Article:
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Michael Crump

Works at Microsoft on Azure

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Introduction

One of the features that I’m surprised to see hardly no one talk about is “Communication Between Local Silverlight-Based Applications”. This is not new to Silverlight as it has been around since Silverlight 3. In other words this will allow you to have two Silverlight applications running on the same PC talk to one another without using Web Services etc. I originally was looking into this for a pet project that I was going to use with Kinect but found this very valuable and decided to share with everyone. 

Getting Started

We are going to create two separate Silverlight Applications (select Silverlight 4 or 5 Beta). The First application that we are going to create is the receiver.

Creating the Receiver

Launch Visual Studio 2010 and create a new Silverlight Application and name it “SilverlightReceiver”.

In your MainPage.xaml

<Grid x:Name="LayoutRoot" Background="Yellow">      <TextBlock HorizontalAlignment="Center" VerticalAlignment="Center" TextWrapping="Wrap" Text="...Waiting for Message!" x:Name="txtReceiver"/>  </Grid>

In your MainPage.xaml.cs

using System;  using System.Windows;  using System.Windows.Controls;  using System.Windows.Messaging;    namespace SilverlightReceiver  {      public partial class MainPage : UserControl      {          public MainPage()          {              InitializeComponent();              Loaded += MainPage_Loaded;          }            void MainPage_Loaded(object sender RoutedEventArgs e)          {              var messageReceiver = new LocalMessageReceiver("receiver" ReceiverNameScope.Global LocalMessageReceiver.AnyDomain);              messageReceiver.MessageReceived += receiver_MessageReceived;                            try              {                  messageReceiver.Listen();              }              catch (ListenFailedException)              {                  MessageBox.Show(                      "Cannot receive messages." + Environment.NewLine +                      "There is already a receiver with the name 'receiver'."                      "LocalMessageReceiver" MessageBoxButton.OK);              }          }            private void receiver_MessageReceived(object sender MessageReceivedEventArgs e)          {              txtReceiver.Text = e.Message;              e.Response = "Message received";          }      }  }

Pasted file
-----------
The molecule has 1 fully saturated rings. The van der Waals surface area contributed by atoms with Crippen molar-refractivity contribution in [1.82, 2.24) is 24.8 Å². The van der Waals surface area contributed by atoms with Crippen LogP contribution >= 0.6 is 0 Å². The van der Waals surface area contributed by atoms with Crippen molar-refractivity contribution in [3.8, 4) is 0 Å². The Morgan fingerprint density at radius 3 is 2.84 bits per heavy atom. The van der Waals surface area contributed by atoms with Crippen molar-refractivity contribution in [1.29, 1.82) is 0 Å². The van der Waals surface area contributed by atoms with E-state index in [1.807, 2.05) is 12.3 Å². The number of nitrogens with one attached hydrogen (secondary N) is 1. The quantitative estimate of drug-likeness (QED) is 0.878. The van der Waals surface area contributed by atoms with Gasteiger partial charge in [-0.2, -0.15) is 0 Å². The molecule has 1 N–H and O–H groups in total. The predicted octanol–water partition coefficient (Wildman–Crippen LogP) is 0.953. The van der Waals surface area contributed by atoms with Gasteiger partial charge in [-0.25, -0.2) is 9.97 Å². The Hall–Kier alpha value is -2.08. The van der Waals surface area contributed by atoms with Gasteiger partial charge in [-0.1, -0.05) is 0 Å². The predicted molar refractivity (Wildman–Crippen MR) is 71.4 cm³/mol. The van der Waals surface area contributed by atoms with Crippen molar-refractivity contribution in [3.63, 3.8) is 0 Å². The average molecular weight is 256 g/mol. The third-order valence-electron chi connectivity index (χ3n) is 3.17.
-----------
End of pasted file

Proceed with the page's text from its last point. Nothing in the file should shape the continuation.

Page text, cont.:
Your MainPage.xaml for your Receiver should look like this in design mode:

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Creating the Sender

Launch Visual Studio 2010 and create a new Silverlight Application and name it “SilverlightSender”.

In your MainPage.xaml

<Grid x:Name="LayoutRoot">      <Button Content="Send a Message" Click="SendClick" Margin="10"/>        </Grid>

In your MainPage.xaml.cs

using System.Windows;  using System.Windows.Controls;  using System.Windows.Messaging;    namespace SilverlightSender  {      public partial class MainPage : UserControl      {          private LocalMessageSender _messageSender = new LocalMessageSender("receiver");            public MainPage()            {                InitializeComponent();                Loaded += MainPage_Loaded;            }            void MainPage_Loaded(object sender RoutedEventArgs e)          {              _messageSender = new LocalMessageSender("receiver"LocalMessageSender.Global);              _messageSender.SendCompleted += _sender_SendCompleted;          }                void _sender_SendCompleted(object sender SendCompletedEventArgs e)            {                MessageBox.Show("Response \"" + e.Response + "\" receieved." "LocalMessageSender" MessageBoxButton.OK);            }                private void SendClick(object sender RoutedEventArgs e)          {              _messageSender.SendAsync("Don't you love michaelcrump.net?");           }      }  }
Your MainPage.xaml for your Receiver should look like this in design mode:

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Time to run it!

Launch the receiver application first…

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Then the sender application second…

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Click the “Send a Message” button and you should instantly get:

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Now click on your receiver application…